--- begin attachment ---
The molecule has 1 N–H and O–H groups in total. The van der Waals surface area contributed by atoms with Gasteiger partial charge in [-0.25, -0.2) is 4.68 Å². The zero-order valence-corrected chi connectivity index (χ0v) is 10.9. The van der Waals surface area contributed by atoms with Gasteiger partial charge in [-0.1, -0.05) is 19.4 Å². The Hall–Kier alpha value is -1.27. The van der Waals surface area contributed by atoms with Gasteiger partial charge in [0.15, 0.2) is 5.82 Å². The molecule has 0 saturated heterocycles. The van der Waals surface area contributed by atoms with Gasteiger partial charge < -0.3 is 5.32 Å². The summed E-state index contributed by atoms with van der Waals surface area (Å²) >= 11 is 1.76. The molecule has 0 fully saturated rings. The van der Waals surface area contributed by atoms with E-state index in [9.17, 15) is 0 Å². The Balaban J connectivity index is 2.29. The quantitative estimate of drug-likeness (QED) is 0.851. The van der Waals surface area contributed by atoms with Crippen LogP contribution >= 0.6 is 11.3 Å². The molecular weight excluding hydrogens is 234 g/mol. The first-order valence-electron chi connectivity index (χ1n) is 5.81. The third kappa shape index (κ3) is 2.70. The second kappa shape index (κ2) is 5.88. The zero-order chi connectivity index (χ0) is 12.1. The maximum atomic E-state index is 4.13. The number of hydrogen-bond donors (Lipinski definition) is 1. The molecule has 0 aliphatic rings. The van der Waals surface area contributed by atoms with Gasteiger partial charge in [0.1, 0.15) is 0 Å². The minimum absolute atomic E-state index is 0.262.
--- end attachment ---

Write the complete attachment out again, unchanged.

The molecule has 1 N–H and O–H groups in total. The van der Waals surface area contributed by atoms with Gasteiger partial charge in [-0.25, -0.2) is 4.68 Å². The zero-order valence-corrected chi connectivity index (χ0v) is 10.9. The van der Waals surface area contributed by atoms with Gasteiger partial charge in [-0.1, -0.05) is 19.4 Å². The Hall–Kier alpha value is -1.27. The van der Waals surface area contributed by atoms with Gasteiger partial charge in [0.15, 0.2) is 5.82 Å². The molecule has 0 saturated heterocycles. The van der Waals surface area contributed by atoms with Gasteiger partial charge < -0.3 is 5.32 Å². The summed E-state index contributed by atoms with van der Waals surface area (Å²) >= 11 is 1.76. The molecule has 0 fully saturated rings. The van der Waals surface area contributed by atoms with E-state index in [9.17, 15) is 0 Å². The Balaban J connectivity index is 2.29. The quantitative estimate of drug-likeness (QED) is 0.851. The van der Waals surface area contributed by atoms with Crippen LogP contribution >= 0.6 is 11.3 Å². The molecular weight excluding hydrogens is 234 g/mol. The first-order valence-electron chi connectivity index (χ1n) is 5.81. The third kappa shape index (κ3) is 2.70. The second kappa shape index (κ2) is 5.88. The zero-order chi connectivity index (χ0) is 12.1. The maximum atomic E-state index is 4.13. The number of hydrogen-bond donors (Lipinski definition) is 1. The molecule has 0 aliphatic rings. The van der Waals surface area contributed by atoms with Gasteiger partial charge in [0.1, 0.15) is 0 Å². The minimum absolute atomic E-state index is 0.262.